More like the land of Borat than Kazakhstan could ever be, although he would be Boratashvili or Boratdze.
19.07.2009 - 22.07.2009
After whole day of driving on the dusty roads avoiding cows, potholes and other cars we got to Kutaisi, our first stop in real Georgia (the Svan are slightly different, although happy to be part of Georgia unlike most of the other random ethnicities around here). We stopped in another homestay, with an old couple called Suliko and Mediko. As soon as we arrived we had a variety of foods and homemade alcohols shoved into us (in a nice way), and spent a long night chatting with the other guest, a Czech guy who we teamed up with to see the sights the next day.
The sights were pretty nice, we saw the first of many ubiquitous churches and monastries (all with the seemingly standard bleating goats) that dot the hills and mountains of this country, complete with bearded, black clad monks in funny hats, incuding one mafiosi looking one in sunglasses driving a blacked out jeep. A long walk accross the hills and we saw another, this time on a dramatic clifftop overlooking a valley. The walk seemed to be through fairly average Georgian countryside, but it was packed with a variety of fruit and nut trees. Everything seems to grow here in abundance (except bananas, accoring to Suliko), and walking along almost any road you can pick blackberries, plums, cherries, pomegranates, grapes and nectarines off the trees.
One striking thing about the cities here is the proto-capitalistic bazaar culture,with people selling all sorts of random stuff of the pavements, mainly large piles of fruit (including amazing watermelons). The bazaar of Kutaisi neems to sprawl through most of the centre of town, with old ladies and men sitting around spitting sunflower seeds hawking random wares (none of which seem any good for trading though).
The utilities infrastructure are also an issue here. Is our homestay, there was no running water in the evenings, and here was he occasional blackout (as well as one in the internet cafe halfway through a blog post...), and this ass seems very standard in Georgia, although they all seem to cope by having massive water tanks they fill up during the day and candles. Apparently, it used to be much worse before, as Suliko and Madiko recounted, and it seems they spent most of the early nineties by candlelight.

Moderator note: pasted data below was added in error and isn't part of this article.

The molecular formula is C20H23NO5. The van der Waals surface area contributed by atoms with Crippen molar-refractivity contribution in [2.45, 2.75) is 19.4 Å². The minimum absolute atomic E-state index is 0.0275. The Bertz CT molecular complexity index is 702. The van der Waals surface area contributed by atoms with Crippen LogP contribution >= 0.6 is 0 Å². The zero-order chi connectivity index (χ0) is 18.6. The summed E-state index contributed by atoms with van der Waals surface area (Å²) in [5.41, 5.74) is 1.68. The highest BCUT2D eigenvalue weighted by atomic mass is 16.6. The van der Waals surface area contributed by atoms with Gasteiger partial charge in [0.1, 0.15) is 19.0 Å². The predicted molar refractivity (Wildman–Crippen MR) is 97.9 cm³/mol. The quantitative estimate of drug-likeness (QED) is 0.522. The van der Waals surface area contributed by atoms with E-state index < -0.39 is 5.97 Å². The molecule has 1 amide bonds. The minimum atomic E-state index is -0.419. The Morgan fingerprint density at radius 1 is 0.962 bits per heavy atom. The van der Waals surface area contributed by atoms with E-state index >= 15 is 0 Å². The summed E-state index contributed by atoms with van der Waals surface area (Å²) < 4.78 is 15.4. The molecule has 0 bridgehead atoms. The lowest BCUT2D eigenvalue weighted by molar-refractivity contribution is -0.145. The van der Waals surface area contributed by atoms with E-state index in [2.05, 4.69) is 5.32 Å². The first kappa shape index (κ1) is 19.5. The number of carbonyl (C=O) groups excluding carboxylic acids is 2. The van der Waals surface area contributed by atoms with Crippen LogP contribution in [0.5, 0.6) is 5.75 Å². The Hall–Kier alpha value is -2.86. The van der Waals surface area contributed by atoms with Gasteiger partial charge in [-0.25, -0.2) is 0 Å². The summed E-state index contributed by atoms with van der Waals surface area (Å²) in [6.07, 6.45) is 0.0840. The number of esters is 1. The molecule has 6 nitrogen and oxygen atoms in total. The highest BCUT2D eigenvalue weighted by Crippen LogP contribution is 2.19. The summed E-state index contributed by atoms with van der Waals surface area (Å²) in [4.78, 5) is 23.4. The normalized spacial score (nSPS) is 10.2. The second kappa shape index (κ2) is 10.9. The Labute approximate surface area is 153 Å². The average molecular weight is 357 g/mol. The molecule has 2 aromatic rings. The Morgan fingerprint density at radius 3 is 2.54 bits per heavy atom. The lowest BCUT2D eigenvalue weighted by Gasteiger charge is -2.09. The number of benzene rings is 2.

Some more random walking around and eventually getting stuck in an internet cafe during a huge downpour of rain (the central square filled with almost half a meter of water), we eventually got back to the homestay for more delicious home cooking and homemade wine.
Next stop was Gori, famed for the most famous Georgian of all time ever, Iosif Vissaronovich Jugashvili, better known as Joseph Stalin. He's still pretty popular in Georgia, with many streets named after him, but Gori was a particular Stalinfest, with many statues including a huge one in the main square (obviously Stalin square) which the russians avoided bombing when they shelled the town last year (there's a large Georgian half-rebuilt military base nearby that was their main target).
The Stalin museum is a temple like structure built next to the wooden shack where he was born which is now encased in a superstructure over it, the roof of which is covered in an assortment of stars, hammers and sickles as a sort of temple to communism. The museum is even stranger, containing hundreds of photos and paintings of the man, charting his course from childhood to death, portraying his as a heroic revolutionary who kicked Hitler's ass so hard Hitler could taste the shoe polish. It also proudly displays a room full of his personal items like his pen, his cigars, pipes, a watch he gave his mum, and his entire office from the kremlin. There is also a room dedicated to his bronze death mask, which lays in the middle of the circular pillared room, creating a definitively religious feel.
After a quick overview of empty ruins of a castle (apart from some AK toting guards) and some cheese pies, we were quickly shoved into a packed taxi heading to Tbilisi.